Friday, August 25, 2006

Leaving Labour for the Liberal Democrats

Labour has lost around 200,000 members since Blair took over, so another few dozen will hardly be missed. Frankly, my dears, I doubt the Blairites give a damn:

‘Foreign Secretary Margaret Beckett is facing defections from her local Labour Party over the Middle East crisis.

‘The Liberal Democrats say they expect 30 to 40 Labour members in Mrs Beckett's Derby South constituency to defect to them on Friday afternoon.

‘The defectors, who include some local Labour Party officials, are angry that the government refused to call for an immediate ceasefire in Lebanon.’

One of those departing explains the move like this:

‘Mohammed Rawail Peeno, who was chairman of the Arboretum branch of Derby's Labour Party, said he and the other defectors were protesting against the mishandling of the Lebanon crisis.

‘"When Margaret Beckett refused to back a ceasefire and instead sided with George Bush it was the breaking point for us," he said. ‘"New Labour have abandoned the beliefs that led me and thousands of others to join Labour in the first place."'

It’s not really clear from this quote exactly what those beliefs were. That rather depends on when the guy signed up, I suppose. But the implication is that the Lib-Dems now represent some sort of progressive alternative to Labour and the Tories. Personally I think that case is difficult to sustain.

I joined the Labour Party in 1981, on the political basis of agreeing with the political platform put forward by the Bennite left. The intellectual conversion to Marxism came a year or two later.

By the time I left in 1995, it was clear to me that Labour was finished even as a vehicle for the mildest variants of social democracy, let alone any brand of politics that presents a challenge to capitalism.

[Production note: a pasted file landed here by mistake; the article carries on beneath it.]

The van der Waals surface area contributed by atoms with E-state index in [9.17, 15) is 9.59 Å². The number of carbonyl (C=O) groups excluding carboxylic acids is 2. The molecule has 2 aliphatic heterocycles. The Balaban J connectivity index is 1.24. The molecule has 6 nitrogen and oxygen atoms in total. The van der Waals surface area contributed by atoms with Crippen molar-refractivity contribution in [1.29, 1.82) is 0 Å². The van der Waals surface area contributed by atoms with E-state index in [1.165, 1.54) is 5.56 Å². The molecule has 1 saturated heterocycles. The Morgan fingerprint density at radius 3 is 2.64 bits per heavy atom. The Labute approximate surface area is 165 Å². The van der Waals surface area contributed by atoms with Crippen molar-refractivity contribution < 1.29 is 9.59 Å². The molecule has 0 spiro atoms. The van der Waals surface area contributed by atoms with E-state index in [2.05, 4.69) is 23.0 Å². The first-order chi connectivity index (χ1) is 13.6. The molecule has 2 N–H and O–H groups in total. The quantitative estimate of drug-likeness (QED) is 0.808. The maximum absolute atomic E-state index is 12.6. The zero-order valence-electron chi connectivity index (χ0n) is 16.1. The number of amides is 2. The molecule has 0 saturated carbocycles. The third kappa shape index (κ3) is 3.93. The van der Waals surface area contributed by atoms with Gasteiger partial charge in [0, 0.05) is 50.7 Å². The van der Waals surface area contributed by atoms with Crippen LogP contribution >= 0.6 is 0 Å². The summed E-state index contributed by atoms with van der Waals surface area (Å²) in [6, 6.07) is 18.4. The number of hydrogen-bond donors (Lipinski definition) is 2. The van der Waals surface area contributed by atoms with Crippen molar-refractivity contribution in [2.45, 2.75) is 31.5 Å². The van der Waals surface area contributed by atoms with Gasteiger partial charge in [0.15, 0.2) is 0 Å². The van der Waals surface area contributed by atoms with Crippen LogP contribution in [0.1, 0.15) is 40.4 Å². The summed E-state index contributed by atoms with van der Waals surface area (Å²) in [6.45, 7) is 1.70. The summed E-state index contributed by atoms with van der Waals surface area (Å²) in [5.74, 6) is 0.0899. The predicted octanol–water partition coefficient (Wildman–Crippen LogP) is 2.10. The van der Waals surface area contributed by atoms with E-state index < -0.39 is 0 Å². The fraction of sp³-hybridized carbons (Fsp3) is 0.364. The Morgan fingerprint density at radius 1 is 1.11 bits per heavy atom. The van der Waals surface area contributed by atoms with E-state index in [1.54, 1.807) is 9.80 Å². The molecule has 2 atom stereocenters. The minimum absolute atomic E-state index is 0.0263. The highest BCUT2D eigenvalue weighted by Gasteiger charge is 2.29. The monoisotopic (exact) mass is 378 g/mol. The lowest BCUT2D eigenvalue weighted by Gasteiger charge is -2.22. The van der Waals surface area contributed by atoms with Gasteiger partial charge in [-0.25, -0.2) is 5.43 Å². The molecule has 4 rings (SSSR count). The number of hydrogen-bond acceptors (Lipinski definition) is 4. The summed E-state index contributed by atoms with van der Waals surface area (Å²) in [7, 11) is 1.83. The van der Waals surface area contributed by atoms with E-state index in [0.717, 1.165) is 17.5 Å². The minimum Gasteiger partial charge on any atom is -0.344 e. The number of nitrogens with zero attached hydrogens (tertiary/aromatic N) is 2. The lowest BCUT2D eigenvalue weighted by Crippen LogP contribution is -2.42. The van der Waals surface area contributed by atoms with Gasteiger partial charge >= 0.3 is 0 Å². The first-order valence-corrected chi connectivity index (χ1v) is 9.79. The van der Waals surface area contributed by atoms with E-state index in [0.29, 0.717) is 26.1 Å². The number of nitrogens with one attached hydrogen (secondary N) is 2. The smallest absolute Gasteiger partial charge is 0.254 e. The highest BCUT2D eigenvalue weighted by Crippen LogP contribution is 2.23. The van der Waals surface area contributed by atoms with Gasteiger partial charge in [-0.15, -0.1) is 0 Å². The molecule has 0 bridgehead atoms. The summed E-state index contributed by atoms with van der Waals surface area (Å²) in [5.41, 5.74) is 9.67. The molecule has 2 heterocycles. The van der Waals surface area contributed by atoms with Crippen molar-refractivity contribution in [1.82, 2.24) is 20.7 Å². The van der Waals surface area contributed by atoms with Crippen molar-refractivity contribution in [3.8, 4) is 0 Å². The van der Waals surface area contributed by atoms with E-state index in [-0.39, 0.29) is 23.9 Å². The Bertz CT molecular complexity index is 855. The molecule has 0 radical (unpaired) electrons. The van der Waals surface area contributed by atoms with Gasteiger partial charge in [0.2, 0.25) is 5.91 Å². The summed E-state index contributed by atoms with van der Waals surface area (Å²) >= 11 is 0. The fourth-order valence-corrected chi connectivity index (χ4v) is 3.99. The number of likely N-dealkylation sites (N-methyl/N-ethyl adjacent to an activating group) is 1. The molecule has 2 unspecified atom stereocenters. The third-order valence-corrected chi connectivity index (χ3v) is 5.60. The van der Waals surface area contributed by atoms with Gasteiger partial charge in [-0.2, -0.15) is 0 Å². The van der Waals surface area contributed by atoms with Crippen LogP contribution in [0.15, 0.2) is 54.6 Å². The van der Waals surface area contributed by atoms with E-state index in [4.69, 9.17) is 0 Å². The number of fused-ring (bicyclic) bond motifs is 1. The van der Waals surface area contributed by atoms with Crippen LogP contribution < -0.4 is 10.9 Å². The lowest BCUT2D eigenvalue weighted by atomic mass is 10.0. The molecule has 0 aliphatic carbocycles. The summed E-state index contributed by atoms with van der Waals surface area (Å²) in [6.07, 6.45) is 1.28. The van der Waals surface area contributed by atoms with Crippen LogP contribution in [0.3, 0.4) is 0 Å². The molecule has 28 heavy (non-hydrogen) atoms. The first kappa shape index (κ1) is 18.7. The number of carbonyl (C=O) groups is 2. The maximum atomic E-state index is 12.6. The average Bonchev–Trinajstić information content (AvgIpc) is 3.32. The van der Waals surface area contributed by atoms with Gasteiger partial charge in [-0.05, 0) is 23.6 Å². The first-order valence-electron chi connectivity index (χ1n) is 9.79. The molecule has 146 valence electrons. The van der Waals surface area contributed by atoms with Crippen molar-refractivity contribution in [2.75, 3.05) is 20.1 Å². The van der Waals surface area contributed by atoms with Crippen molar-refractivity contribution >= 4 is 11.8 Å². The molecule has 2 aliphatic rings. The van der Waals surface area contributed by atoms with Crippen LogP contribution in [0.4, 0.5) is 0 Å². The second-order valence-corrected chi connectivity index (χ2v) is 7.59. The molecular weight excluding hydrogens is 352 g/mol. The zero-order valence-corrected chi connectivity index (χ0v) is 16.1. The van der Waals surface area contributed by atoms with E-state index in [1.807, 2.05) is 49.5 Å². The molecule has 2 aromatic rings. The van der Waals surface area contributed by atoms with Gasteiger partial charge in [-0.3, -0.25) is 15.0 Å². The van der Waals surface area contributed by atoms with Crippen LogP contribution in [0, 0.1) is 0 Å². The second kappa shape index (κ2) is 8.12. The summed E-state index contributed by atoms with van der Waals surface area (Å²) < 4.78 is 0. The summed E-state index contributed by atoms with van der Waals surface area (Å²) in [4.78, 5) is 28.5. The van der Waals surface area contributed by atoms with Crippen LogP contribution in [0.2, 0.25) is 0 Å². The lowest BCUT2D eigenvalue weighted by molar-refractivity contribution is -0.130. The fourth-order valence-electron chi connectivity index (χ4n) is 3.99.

Every time New Labour boasts that it is the party of business, it is boasting about being the party of Rupert Murdoch, the party of profit and the market, the party of private greed above social provision.

Blair’s so-called ‘reforms’ are not reforms at all. They are retreats and concessions. Our prime minister is ‘courageous’ and ‘unbending’ when it comes to taking on the poor, the weak and the working class. For the rich, the strong and the powerful, he is happy to be meek, when not utterly sycophantic.

And, to quote my old mucker Paul Anderson from 2004:

‘Where the Lib-Dems differ from the government, their position is still either more explicitly egalitarian and redistributionist (top-up fees, council tax), more libertarian (asylum policy), more coherently democratic (electoral reform, the House of Lord, the European Union constitution) or more pacifist (the Iraq war).’

Yet are they a party democratic socialists can even offer a protest vote for, let alone join? Whatever the soft left propensities of most of the party’s activist base, who are probably well to the left of Blairism, I think not.

At the leadership level, the intellectually dominant trend is the Orange Book group, who are flirting with policies that go far beyond Alan Milburn’s wettest dreams.

Stripped of the jargon, they privately favour such ideas as scrapping income tax in favour of a flat tax system that would massively benefit the rich, and the privatisation and break up of the NHS in favour of a ‘social insurance model’.

Mohammed Rawail Peeno and his fellow defectors may have something of a shock coming to them.

UPDATE: Subsequent reports make it plain that the majority of those leaving are Muslims. It's noticeable they are not heading to Respect.

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